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David Guyatt
03-14-2009, 02:31 PM
I wonder why he has said that now?

http://news.bbc.co.uk/1/hi/world/americas/7938832.stm


Gates warns on pre-emptive strike
US defence secretary Robert Gates has said any future president is likely to be more cautious about launching a pre-emptive strike against another nation.

Mr Gates told US TV channel PBS the US had learned from its failure to find weapons of mass destruction in Iraq or to anticipate the counter-insurgency.

Stricter criteria would need to be met on the threat faced and intelligence used before any future strike, he said.

The US invaded Iraq in 2003 on the basis it had or was developing WMD.

No evidence of such weapons has ever been found.

Mr Gates was appointed defence secretary by President George W Bush in 2006, several years after the invasion of Iraq, and has stayed on in the role under the Obama administration.

The concept of a pre-emptive attack is part of what is known as the Bush doctrine.

Speaking to PBS, Mr Gates said: "The lessons learned with the failure to find the weapons of mass destruction and some of the other things that happened will make any future president very, very cautious about launching that kind of conflict or relying on intelligence."

He said any future president would "ask a lot of very hard questions and I think that hurdle is much higher today than it was six or seven years ago".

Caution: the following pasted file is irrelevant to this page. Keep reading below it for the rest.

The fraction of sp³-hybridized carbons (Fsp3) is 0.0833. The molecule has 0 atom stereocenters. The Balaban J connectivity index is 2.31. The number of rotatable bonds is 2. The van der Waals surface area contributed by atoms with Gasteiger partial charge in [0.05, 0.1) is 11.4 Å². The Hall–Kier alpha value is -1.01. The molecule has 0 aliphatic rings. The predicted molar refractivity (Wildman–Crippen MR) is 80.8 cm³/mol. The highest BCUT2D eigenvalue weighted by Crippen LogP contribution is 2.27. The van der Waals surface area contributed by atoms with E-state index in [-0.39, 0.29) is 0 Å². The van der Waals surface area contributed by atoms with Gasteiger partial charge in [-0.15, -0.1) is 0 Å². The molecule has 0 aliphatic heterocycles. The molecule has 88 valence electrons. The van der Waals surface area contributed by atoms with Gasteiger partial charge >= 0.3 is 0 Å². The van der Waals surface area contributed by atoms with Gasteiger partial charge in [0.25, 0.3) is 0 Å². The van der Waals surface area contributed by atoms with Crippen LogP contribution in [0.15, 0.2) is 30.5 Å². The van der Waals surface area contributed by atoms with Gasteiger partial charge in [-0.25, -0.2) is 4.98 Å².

He added: "I think that the barrier, first of all, will be 'are we going to be attacked here at home?'"

Mr Gates, a former head of the CIA, said the "quality of the intelligence" was another factor to be considered before deciding on a pre-emptive strike.

He said the US's failure to anticipate that the invasion - foreseen as a short conflict - could lead to a protracted counter-insurgency operation "was one of the biggest mistakes that was made".

Jan Klimkowski
03-14-2009, 06:02 PM
The timing of Gates' comments is very interesting.

However, I associate Gates more with George Bush Sr than with Dubya, and George Bush Sr didn't want a permanent US presence in Iraq. He could have marched on Baghdad, and instead backed off, betraying the Kurds and Marsh Arabs, and allowing Saddam to slaughter them.

Bush Sr's MO seemed rather to install client dictators to do the dirty business, and remove (Noriega) or humble (Saddam) them if they showed signs of creaming off too much of the pie.

If that perspective is correct, the invasion of Iraq resulting in a permanent, or near-permanent, US military presence, can be seen more as a neocon move, with Cheney, Abrams, Wolfie & co as the "philosophical" authors.

It's clear to anyone with eyes that countries like Iraq and Afghanistan cannot be "conquered and subdued" by a foreign military presence. The Brits know this. The Russians know this.

I suspect that Rumsfeldian "Shock and Awe", terrorizing the enemy with a huge missile bombardment, and following up with a small, hi-tech, mobile but downsized military commitment, was some sort of neocon wet dream. It promised all the benefits of military invasion with none of the downside of actually having to pay for a huge standing army in a faraway country. Of course, like all neocon wet dreams, it totally failed to deliver as promised.

On the specifics of Gates' comments, he is of course talking bullshit. I'm not at liberty to disclose my source, but I've been told that WMD were discovered by US military intelligence. However, the markings clearly revealed that they were WMD that western companies had sold to Saddam - when he was our buddy. These WMD, our WMD sold to Saddam, will doubtless never be put before MSM cameras.

And so this faux narrative as espoused by Gates continues....